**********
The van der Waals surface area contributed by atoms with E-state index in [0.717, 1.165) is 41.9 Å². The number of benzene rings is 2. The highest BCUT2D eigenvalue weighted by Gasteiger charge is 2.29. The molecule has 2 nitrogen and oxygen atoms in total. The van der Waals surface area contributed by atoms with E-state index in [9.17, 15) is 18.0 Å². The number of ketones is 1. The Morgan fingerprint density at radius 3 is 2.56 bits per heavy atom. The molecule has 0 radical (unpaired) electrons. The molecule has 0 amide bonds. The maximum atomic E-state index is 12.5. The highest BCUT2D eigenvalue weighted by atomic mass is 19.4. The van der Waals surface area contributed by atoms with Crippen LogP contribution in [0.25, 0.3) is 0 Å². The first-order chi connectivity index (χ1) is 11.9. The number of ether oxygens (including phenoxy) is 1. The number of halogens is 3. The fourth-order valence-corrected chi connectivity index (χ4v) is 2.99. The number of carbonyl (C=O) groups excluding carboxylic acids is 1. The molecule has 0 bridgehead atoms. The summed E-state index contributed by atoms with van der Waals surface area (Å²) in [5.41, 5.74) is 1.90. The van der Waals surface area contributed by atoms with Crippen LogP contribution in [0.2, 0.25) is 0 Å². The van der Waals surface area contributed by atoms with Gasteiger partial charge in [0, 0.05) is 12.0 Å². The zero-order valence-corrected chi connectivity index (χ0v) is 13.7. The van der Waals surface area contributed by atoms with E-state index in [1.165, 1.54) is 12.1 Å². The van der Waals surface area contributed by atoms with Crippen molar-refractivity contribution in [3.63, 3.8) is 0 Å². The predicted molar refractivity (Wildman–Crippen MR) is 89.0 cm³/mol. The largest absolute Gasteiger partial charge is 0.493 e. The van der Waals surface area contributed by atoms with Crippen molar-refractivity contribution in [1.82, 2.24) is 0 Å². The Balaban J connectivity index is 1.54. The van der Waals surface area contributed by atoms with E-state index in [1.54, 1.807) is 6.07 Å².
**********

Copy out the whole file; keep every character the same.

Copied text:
The van der Waals surface area contributed by atoms with E-state index in [0.717, 1.165) is 41.9 Å². The number of benzene rings is 2. The highest BCUT2D eigenvalue weighted by Gasteiger charge is 2.29. The molecule has 2 nitrogen and oxygen atoms in total. The van der Waals surface area contributed by atoms with E-state index in [9.17, 15) is 18.0 Å². The number of ketones is 1. The Morgan fingerprint density at radius 3 is 2.56 bits per heavy atom. The molecule has 0 radical (unpaired) electrons. The molecule has 0 amide bonds. The maximum atomic E-state index is 12.5. The highest BCUT2D eigenvalue weighted by atomic mass is 19.4. The van der Waals surface area contributed by atoms with Crippen LogP contribution in [0.25, 0.3) is 0 Å². The first-order chi connectivity index (χ1) is 11.9. The number of ether oxygens (including phenoxy) is 1. The number of halogens is 3. The fourth-order valence-corrected chi connectivity index (χ4v) is 2.99. The number of carbonyl (C=O) groups excluding carboxylic acids is 1. The molecule has 0 bridgehead atoms. The summed E-state index contributed by atoms with van der Waals surface area (Å²) in [5.41, 5.74) is 1.90. The van der Waals surface area contributed by atoms with Crippen LogP contribution in [0.2, 0.25) is 0 Å². The van der Waals surface area contributed by atoms with Gasteiger partial charge in [0, 0.05) is 12.0 Å². The zero-order valence-corrected chi connectivity index (χ0v) is 13.7. The van der Waals surface area contributed by atoms with E-state index in [1.165, 1.54) is 12.1 Å². The van der Waals surface area contributed by atoms with Crippen molar-refractivity contribution in [3.63, 3.8) is 0 Å². The predicted molar refractivity (Wildman–Crippen MR) is 89.0 cm³/mol. The largest absolute Gasteiger partial charge is 0.493 e. The van der Waals surface area contributed by atoms with Crippen molar-refractivity contribution in [1.82, 2.24) is 0 Å². The Balaban J connectivity index is 1.54. The van der Waals surface area contributed by atoms with E-state index in [1.54, 1.807) is 6.07 Å².